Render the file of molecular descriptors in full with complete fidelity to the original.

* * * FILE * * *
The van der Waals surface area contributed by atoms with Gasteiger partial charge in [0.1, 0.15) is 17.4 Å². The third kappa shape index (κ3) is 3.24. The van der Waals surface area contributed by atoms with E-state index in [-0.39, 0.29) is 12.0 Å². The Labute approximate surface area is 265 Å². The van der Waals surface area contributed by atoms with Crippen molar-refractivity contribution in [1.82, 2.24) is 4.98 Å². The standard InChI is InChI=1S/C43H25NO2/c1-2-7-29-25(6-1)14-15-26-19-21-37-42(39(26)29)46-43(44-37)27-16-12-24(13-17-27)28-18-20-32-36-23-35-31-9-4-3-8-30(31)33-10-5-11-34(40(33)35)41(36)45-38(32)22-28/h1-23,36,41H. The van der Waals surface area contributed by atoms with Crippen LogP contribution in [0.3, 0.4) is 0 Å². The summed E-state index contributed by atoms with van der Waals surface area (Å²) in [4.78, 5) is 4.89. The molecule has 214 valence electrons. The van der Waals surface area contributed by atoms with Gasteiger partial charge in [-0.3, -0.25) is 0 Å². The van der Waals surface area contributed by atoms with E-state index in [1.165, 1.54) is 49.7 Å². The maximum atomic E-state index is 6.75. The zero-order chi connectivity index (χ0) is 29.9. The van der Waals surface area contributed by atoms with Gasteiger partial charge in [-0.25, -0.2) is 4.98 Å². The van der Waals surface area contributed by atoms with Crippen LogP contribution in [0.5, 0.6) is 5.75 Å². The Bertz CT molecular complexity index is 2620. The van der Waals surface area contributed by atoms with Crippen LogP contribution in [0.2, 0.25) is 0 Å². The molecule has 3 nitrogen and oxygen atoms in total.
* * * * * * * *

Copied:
The van der Waals surface area contributed by atoms with Gasteiger partial charge in [0.1, 0.15) is 17.4 Å². The third kappa shape index (κ3) is 3.24. The van der Waals surface area contributed by atoms with E-state index in [-0.39, 0.29) is 12.0 Å². The Labute approximate surface area is 265 Å². The van der Waals surface area contributed by atoms with Crippen molar-refractivity contribution in [1.82, 2.24) is 4.98 Å². The standard InChI is InChI=1S/C43H25NO2/c1-2-7-29-25(6-1)14-15-26-19-21-37-42(39(26)29)46-43(44-37)27-16-12-24(13-17-27)28-18-20-32-36-23-35-31-9-4-3-8-30(31)33-10-5-11-34(40(33)35)41(36)45-38(32)22-28/h1-23,36,41H. The van der Waals surface area contributed by atoms with Crippen LogP contribution in [0.3, 0.4) is 0 Å². The summed E-state index contributed by atoms with van der Waals surface area (Å²) in [4.78, 5) is 4.89. The molecule has 214 valence electrons. The van der Waals surface area contributed by atoms with Gasteiger partial charge in [-0.3, -0.25) is 0 Å². The van der Waals surface area contributed by atoms with E-state index in [1.165, 1.54) is 49.7 Å². The maximum atomic E-state index is 6.75. The zero-order chi connectivity index (χ0) is 29.9. The van der Waals surface area contributed by atoms with Gasteiger partial charge in [-0.25, -0.2) is 4.98 Å². The van der Waals surface area contributed by atoms with Crippen LogP contribution in [0.5, 0.6) is 5.75 Å². The Bertz CT molecular complexity index is 2620. The van der Waals surface area contributed by atoms with Crippen LogP contribution in [0.2, 0.25) is 0 Å². The molecule has 3 nitrogen and oxygen atoms in total.